South West Farm Press Logo

Scout for sorghum, soybeans pests; app helps determine aphid treatment

Glance-N-Go app helps a producer determine if a field requires sugarcane aphid treatment.

Farm Press Staff

July 21, 2022

3 Min Read
The best way to combat aphids is to use the Glance-N-Go smart phone app that was developed by OSU scientists several years ago to help producers determine if a grain sorghum field needs to be treated with insecticide from an infestation of aphids.Todd Johnson, OSU Agricultural Communications Services

With the 2022 growing season underway, producers are reminded to scout their fields for pests such as sugarcane aphids, grasshoppers, head worms and aphids. 

Although many of today’s sorghum varieties are resistant to sugarcane aphids, it’s still important to keep an eye out for the pests. To assist producers, Oklahoma State University scientists have developed a tool, the Glance-N-Go app. By sampling two leaves from each of three select plants at a sample location, the app can help a producer determine if the field requires insecticide treatment.

“It’s backed by research,” said Tom RoyerOSU integrated pest management coordinator, of the app. “It’s a simple system to use, and it saves a lot of time with sampling. We only want fields to be treated if they need to be, and we want to save a scout or producer time.”

Producers enter into the app the estimated cost to treat the field for aphid infestation and the price they hope to get for their crop, according to a recent release. They then collect crop samples until the app tells whether treatment is necessary for aphid infestation.

“You’re not counting aphids; you’re determining whether a particular plant has on its two leaves 50 or more aphids. If it’s 50 or more, it’s infested,” Royer said.

The free app can be downloaded on the Apple and Google Play stores. 

Other insects

Royers says pests in soybean fields are also of concern this season.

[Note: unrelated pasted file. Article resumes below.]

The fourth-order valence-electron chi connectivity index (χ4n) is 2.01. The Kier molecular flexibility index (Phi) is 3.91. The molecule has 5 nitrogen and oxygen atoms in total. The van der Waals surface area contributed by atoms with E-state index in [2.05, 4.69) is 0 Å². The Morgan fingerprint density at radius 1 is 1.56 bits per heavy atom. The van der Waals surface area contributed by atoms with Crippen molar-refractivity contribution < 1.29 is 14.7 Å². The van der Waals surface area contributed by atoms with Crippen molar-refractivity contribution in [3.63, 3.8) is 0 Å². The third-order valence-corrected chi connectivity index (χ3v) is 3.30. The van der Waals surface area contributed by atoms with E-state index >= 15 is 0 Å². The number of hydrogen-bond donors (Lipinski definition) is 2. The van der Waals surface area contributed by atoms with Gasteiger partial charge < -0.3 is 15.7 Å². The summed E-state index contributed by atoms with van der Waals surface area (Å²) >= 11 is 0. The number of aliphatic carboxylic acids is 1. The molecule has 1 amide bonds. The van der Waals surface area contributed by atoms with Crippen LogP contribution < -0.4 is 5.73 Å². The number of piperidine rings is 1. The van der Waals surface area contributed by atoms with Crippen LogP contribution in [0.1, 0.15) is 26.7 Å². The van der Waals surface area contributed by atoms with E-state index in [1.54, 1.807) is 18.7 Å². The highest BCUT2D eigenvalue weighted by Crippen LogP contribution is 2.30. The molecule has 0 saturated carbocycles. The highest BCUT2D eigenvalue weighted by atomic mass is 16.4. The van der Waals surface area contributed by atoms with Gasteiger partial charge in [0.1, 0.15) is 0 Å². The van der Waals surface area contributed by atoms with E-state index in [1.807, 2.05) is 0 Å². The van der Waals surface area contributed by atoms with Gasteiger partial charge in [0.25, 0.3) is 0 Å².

“We’re always concerned about grain sorghum pests, but I’ve also seen some issues in soybean fields this year,” Royer said.

Many pests, such as grasshoppers, love hot weather, so other new pests have popped up recently. Head worms and aphids have been reported since 2014, said Royer, but added to the mix this year are false chinch bugs in soybean fields. He said the new pest was primarily a problem for producers who did not exercise weed control before planting.

“Those are things that need to be watched, so you need to get out into your crops and pay attention to what’s going on,” Royer said. “False chinch bugs tend to congregate in spotty crowds.”

Young soybean seedlings are at risk when large numbers of chinch bugs are attacking the plants. Producers can often spot-spray the insect swarms with an insecticide, such as bifenthrin. When they become adults, chinch bugs will likely fly away.

“I’ve even heard about roly-polies getting into soybeans, and that’s a new one on me,” Royer said. “Someone called me this year and said they had issues with those bugs coming in and taking out some of their stands.”

Once soybean plants have matured, roly-polies cannot affect the crop, but they can damage the plants as seedlings by chewing on them. Royer said since they are an uncommon problem, there is not much research-based information on how to control them, but current weather conditions will likely kill many of these bugs because they do not do well in hot, dry conditions. 

“If a problem is significant and persistent, products containing lambda-cyhalothrin, bifenthrin, zeta-cypermethrin or some combination of those products should work,” Royer said. “I would suggest using as much water carrier as possible and perhaps apply in the evening to prolong the life of the insecticide.”

For the latest information on insecticide products registered for control of pests in sorghum or soybeans, contact your local OSU Extension county office and consult the 2002 OSU Extension Agents’ Handbook of Insect, Plant Disease, and Weed Control. To learn how to manage hickory shuckworm infestations in pecans, read the latest OSU Pest e-Alert.

The development of the Glance-N-Go app was a joint effort between entomologists from Oklahoma State University and USDA Agricultural Research Service with financial support was provided by USDA National Institute of Food and Agriculture and the United Sorghum Checkoff Program.

Subscribe to receive top agriculture news
Be informed daily with these free e-newsletters

You May Also Like